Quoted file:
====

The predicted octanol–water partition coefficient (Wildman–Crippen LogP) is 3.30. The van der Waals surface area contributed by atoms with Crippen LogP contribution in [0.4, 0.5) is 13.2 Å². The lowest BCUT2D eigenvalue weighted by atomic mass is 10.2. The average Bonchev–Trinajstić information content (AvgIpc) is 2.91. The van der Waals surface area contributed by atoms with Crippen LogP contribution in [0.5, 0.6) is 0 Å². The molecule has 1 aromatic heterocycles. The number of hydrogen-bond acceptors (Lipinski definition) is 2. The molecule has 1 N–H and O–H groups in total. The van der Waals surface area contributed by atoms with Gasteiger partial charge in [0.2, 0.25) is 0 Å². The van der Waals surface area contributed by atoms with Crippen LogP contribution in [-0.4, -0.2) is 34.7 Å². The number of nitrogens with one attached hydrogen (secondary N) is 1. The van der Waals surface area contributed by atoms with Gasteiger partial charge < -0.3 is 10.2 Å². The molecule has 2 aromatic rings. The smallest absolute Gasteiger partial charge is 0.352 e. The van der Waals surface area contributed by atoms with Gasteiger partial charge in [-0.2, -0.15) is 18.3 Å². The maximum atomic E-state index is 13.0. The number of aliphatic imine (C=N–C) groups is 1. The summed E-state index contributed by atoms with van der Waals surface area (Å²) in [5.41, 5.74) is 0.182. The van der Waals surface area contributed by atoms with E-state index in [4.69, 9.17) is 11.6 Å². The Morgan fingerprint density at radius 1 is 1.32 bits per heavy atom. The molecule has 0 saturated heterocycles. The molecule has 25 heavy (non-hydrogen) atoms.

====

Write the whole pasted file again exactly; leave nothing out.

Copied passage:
The predicted octanol–water partition coefficient (Wildman–Crippen LogP) is 3.30. The van der Waals surface area contributed by atoms with Crippen LogP contribution in [0.4, 0.5) is 13.2 Å². The lowest BCUT2D eigenvalue weighted by atomic mass is 10.2. The average Bonchev–Trinajstić information content (AvgIpc) is 2.91. The van der Waals surface area contributed by atoms with Crippen LogP contribution in [0.5, 0.6) is 0 Å². The molecule has 1 aromatic heterocycles. The number of hydrogen-bond acceptors (Lipinski definition) is 2. The molecule has 1 N–H and O–H groups in total. The van der Waals surface area contributed by atoms with Gasteiger partial charge in [0.2, 0.25) is 0 Å². The van der Waals surface area contributed by atoms with Crippen LogP contribution in [-0.4, -0.2) is 34.7 Å². The number of nitrogens with one attached hydrogen (secondary N) is 1. The van der Waals surface area contributed by atoms with Gasteiger partial charge < -0.3 is 10.2 Å². The molecule has 2 aromatic rings. The smallest absolute Gasteiger partial charge is 0.352 e. The van der Waals surface area contributed by atoms with Gasteiger partial charge in [-0.2, -0.15) is 18.3 Å². The maximum atomic E-state index is 13.0. The number of aliphatic imine (C=N–C) groups is 1. The summed E-state index contributed by atoms with van der Waals surface area (Å²) in [5.41, 5.74) is 0.182. The van der Waals surface area contributed by atoms with E-state index in [4.69, 9.17) is 11.6 Å². The Morgan fingerprint density at radius 1 is 1.32 bits per heavy atom. The molecule has 0 saturated heterocycles. The molecule has 25 heavy (non-hydrogen) atoms.